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KMT urges Mayor Lai to follow through on promise, step down

TAIPEI, Taiwan -- The Kuomintang (KMT) said yesterday that the opposition often asks ruling party officials to step down for no apparent reason, and that Tainan Mayor William Lai's (賴清德) failure to keep his promise is indicative of his party's double standards.

Vouching for the innocence of two indicted Democratic Progressive Party (DPP) bigwigs, Lai once said, “I am willing to guarantee their innocence with my political career. If they did anything illegal, I can leave the political arena.”

Tainan Councilor Hsieh Lung-chieh (謝龍介), on the other hand, said that if the two were found not guilty, he would renounce his duties as a councilor.

Both were subsequently found guilty in a breach of trust case, but following an appeal, one, Hung Chi-chang (洪奇昌), was acquitted of the charges, while the other, Wu Nai-ren (吳乃仁), was given a prison sentence.

Hsieh resigned on Thursday.

Hsieh resigned despite that the fact only Hung was given a not guilty verdict, KMT spokesman Charles Chen (陳以信) said.

On the other hand, Lai made a lot of noise in protecting one of his own, but now that Wu is getting ready to serve his sentence, the mayor has become mum, the spokesman said.

Integrity is a basic requirement of politicians, and if Lai can't even follow through on his own promises, how is he to lead Tainan City, Chen asked.

Lai said yesterday that Hsieh's resignation was a political ploy, and that he would not dance to Hsieh's tune.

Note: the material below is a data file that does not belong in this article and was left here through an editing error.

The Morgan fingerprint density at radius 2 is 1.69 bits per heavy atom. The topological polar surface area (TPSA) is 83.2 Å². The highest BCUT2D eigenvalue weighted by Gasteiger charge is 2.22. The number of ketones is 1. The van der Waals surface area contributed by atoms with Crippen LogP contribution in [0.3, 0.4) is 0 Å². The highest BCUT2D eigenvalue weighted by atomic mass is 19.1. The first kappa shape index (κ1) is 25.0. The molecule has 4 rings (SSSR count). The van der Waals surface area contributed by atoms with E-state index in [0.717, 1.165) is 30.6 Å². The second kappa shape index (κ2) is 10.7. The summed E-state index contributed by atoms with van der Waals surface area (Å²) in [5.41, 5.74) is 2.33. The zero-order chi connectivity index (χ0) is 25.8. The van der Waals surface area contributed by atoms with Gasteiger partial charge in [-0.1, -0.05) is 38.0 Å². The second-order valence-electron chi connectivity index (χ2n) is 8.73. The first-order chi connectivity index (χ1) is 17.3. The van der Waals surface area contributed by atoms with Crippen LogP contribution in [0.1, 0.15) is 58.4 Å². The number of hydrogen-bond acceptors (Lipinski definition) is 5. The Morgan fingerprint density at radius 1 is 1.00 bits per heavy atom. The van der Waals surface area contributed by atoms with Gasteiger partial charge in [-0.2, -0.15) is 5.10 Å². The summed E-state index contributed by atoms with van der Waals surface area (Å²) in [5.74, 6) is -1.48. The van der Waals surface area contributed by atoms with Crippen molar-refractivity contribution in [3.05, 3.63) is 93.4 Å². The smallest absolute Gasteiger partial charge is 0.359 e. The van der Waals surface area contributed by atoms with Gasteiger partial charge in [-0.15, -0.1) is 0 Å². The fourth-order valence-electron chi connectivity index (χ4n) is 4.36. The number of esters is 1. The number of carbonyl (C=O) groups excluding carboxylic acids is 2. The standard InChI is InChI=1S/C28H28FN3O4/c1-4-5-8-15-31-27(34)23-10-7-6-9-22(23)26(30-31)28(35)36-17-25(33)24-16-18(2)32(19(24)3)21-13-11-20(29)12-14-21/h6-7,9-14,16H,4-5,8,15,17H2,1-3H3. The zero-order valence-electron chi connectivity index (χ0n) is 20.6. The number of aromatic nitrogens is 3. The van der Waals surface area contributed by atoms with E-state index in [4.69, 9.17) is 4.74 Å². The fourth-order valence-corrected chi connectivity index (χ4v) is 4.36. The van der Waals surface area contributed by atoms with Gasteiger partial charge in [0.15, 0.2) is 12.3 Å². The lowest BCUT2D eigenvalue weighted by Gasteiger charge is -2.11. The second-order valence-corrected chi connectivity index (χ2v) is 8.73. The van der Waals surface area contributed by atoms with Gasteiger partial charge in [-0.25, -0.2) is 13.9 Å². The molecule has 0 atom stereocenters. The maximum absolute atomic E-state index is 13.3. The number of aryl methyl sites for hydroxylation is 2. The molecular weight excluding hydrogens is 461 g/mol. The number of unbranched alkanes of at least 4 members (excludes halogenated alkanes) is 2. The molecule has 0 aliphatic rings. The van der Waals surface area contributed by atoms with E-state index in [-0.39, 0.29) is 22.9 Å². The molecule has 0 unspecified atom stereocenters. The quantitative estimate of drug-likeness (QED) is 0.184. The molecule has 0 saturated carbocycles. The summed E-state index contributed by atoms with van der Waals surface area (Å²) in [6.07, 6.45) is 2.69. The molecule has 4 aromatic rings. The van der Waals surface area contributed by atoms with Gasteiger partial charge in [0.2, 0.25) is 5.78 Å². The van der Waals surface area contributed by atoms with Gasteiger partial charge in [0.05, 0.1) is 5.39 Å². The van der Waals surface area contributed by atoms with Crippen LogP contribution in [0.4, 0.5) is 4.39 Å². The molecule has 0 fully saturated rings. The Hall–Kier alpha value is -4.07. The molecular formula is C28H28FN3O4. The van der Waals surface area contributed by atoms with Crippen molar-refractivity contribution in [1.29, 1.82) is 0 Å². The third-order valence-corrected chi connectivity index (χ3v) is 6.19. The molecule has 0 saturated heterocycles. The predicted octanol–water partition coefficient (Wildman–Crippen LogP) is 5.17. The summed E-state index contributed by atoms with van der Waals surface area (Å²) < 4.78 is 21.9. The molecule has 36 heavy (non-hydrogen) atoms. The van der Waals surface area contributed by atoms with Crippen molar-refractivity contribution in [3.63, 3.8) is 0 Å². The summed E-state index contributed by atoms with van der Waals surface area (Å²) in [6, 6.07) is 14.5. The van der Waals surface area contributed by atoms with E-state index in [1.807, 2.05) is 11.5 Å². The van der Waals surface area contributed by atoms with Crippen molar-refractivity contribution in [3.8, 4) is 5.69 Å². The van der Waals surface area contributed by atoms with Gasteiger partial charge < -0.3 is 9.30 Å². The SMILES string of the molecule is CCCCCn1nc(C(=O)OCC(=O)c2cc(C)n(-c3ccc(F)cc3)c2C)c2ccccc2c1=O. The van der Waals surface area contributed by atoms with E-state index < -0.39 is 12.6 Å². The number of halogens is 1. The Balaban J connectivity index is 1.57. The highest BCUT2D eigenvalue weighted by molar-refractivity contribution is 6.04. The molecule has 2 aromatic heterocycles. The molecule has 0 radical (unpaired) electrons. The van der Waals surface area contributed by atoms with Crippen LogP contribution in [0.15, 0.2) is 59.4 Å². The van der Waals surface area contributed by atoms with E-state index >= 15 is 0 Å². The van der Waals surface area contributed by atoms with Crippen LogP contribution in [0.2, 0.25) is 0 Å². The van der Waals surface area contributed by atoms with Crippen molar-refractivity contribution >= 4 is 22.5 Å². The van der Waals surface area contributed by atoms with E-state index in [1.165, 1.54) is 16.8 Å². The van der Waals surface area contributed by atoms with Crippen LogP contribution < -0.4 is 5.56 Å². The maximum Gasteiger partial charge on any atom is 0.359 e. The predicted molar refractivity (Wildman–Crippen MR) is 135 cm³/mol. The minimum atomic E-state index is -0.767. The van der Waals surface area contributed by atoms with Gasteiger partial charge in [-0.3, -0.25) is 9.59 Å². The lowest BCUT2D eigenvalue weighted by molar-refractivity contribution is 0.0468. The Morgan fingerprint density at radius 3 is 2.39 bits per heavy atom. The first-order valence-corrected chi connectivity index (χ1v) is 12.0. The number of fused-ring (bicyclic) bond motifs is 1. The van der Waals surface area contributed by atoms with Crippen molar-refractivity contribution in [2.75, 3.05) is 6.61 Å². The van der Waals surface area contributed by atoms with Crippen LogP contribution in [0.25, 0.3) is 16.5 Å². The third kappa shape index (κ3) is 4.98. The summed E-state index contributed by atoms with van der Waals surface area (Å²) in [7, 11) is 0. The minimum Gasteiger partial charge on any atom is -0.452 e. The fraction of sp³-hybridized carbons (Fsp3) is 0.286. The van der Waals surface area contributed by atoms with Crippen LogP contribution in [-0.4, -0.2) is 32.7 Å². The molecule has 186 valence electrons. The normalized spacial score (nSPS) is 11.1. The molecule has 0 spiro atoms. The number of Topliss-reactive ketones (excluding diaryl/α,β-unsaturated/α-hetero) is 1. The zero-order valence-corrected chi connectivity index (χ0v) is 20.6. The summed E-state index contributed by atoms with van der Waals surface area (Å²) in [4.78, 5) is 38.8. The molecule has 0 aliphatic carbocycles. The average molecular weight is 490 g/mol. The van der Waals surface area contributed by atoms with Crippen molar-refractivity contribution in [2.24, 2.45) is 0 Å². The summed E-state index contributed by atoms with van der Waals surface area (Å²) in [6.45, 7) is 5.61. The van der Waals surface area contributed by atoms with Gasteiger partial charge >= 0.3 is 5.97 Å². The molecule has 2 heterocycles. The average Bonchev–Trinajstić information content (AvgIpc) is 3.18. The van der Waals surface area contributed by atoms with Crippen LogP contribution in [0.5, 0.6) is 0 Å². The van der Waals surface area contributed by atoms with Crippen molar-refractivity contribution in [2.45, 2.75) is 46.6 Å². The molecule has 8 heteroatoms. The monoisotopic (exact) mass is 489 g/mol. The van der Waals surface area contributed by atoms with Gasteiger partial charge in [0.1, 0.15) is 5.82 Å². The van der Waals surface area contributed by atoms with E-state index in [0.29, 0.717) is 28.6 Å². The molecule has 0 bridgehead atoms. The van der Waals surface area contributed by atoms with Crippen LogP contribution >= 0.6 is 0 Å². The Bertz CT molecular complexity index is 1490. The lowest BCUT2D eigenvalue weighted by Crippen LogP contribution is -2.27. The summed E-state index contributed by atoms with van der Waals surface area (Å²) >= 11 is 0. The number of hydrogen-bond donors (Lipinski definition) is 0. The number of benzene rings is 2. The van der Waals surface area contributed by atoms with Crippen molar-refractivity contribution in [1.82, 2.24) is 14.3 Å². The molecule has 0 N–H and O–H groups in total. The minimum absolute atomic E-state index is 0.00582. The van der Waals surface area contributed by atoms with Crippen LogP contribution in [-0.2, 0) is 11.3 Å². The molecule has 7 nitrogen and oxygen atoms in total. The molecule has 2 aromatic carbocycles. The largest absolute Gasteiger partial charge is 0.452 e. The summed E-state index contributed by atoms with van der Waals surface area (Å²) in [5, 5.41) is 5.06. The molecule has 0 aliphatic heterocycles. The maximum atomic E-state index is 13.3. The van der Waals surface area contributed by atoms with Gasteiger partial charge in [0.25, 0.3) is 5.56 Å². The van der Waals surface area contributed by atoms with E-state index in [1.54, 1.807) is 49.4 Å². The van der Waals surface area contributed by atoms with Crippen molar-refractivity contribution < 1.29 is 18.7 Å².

Lai said that he will leave his fate to the citizens of his city in the elections at year-end.

The mayor went on to say that when he took part in the press conference in support of Wu and Hung, both of them had been given prison sentences.

Lai explained that he vouched for them by betting on his political career because he believed in their innocence and that there were “mistakes” in the court's verdict.

Lai maintained that since the High Court gave its approval for a retrial, there is no longer a question as to whether he should resign, adding that Hung was acquitted of his charges and that Wu's sentence was decreased to nine months.

May 24, 2014    kingsolomon@
Lai does not give a damn to what the people will say. Why should he relinquish his throne for what he promised? To hell with "word of honor", these don't mean anything to him. He can make promises and he has the right to break his promises. Words are very cheap to him. The people should not believe anything that comes out from his mouth, even if he swears under oath unless there is a written statement signed by him and at least five witnesses affixing their signature to that document. Don’t forget lawyers are very good at twisting words, and Lai is a lawyer.
June 14, 2014    unclejamieesl@
kingsolomon@ wrote:
Lai does not give a damn to what the people will say. Why should he relinquish his throne for what he promised? To hell with "word of honor", these don't mean anything to him. He can make promises and he has the right to break his promises. Words are very cheap to him. The people should not believe anything that comes out from his mouth, even if he swears under oath unless there is a written statement signed by him and at least five witnesses affixing their signature to that document. Don’t forget lawyers are very good at twisting words, and Lai is a lawyer.
No, he is a doctor, not a lawyer. Check ur facts before spouting your 'wisdom' Solomon.
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